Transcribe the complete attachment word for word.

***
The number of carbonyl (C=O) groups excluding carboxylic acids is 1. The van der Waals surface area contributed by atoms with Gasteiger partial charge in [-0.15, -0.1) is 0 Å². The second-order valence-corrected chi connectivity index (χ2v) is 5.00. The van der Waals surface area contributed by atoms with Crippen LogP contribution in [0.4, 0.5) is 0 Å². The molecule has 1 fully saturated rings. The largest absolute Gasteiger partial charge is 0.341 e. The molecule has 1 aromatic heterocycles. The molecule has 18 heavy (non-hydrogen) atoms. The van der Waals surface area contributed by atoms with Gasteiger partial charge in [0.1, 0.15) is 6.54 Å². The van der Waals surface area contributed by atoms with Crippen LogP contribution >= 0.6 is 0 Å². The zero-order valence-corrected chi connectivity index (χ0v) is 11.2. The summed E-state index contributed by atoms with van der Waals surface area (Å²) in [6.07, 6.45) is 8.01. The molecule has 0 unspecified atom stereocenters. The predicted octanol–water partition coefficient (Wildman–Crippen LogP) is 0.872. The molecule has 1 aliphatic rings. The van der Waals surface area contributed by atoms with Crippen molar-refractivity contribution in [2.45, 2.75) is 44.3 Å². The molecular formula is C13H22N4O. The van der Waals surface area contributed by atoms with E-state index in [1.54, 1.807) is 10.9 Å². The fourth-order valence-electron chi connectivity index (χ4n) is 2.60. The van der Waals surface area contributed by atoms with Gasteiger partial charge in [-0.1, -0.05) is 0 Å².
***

The number of carbonyl (C=O) groups excluding carboxylic acids is 1. The van der Waals surface area contributed by atoms with Gasteiger partial charge in [-0.15, -0.1) is 0 Å². The second-order valence-corrected chi connectivity index (χ2v) is 5.00. The van der Waals surface area contributed by atoms with Crippen LogP contribution in [0.4, 0.5) is 0 Å². The molecule has 1 fully saturated rings. The largest absolute Gasteiger partial charge is 0.341 e. The molecule has 1 aromatic heterocycles. The molecule has 18 heavy (non-hydrogen) atoms. The van der Waals surface area contributed by atoms with Gasteiger partial charge in [0.1, 0.15) is 6.54 Å². The van der Waals surface area contributed by atoms with Crippen LogP contribution >= 0.6 is 0 Å². The zero-order valence-corrected chi connectivity index (χ0v) is 11.2. The summed E-state index contributed by atoms with van der Waals surface area (Å²) in [6.07, 6.45) is 8.01. The molecule has 0 unspecified atom stereocenters. The predicted octanol–water partition coefficient (Wildman–Crippen LogP) is 0.872. The molecule has 1 aliphatic rings. The van der Waals surface area contributed by atoms with Crippen molar-refractivity contribution in [2.45, 2.75) is 44.3 Å². The molecular formula is C13H22N4O. The van der Waals surface area contributed by atoms with E-state index in [1.54, 1.807) is 10.9 Å². The fourth-order valence-electron chi connectivity index (χ4n) is 2.60. The van der Waals surface area contributed by atoms with Gasteiger partial charge in [-0.1, -0.05) is 0 Å².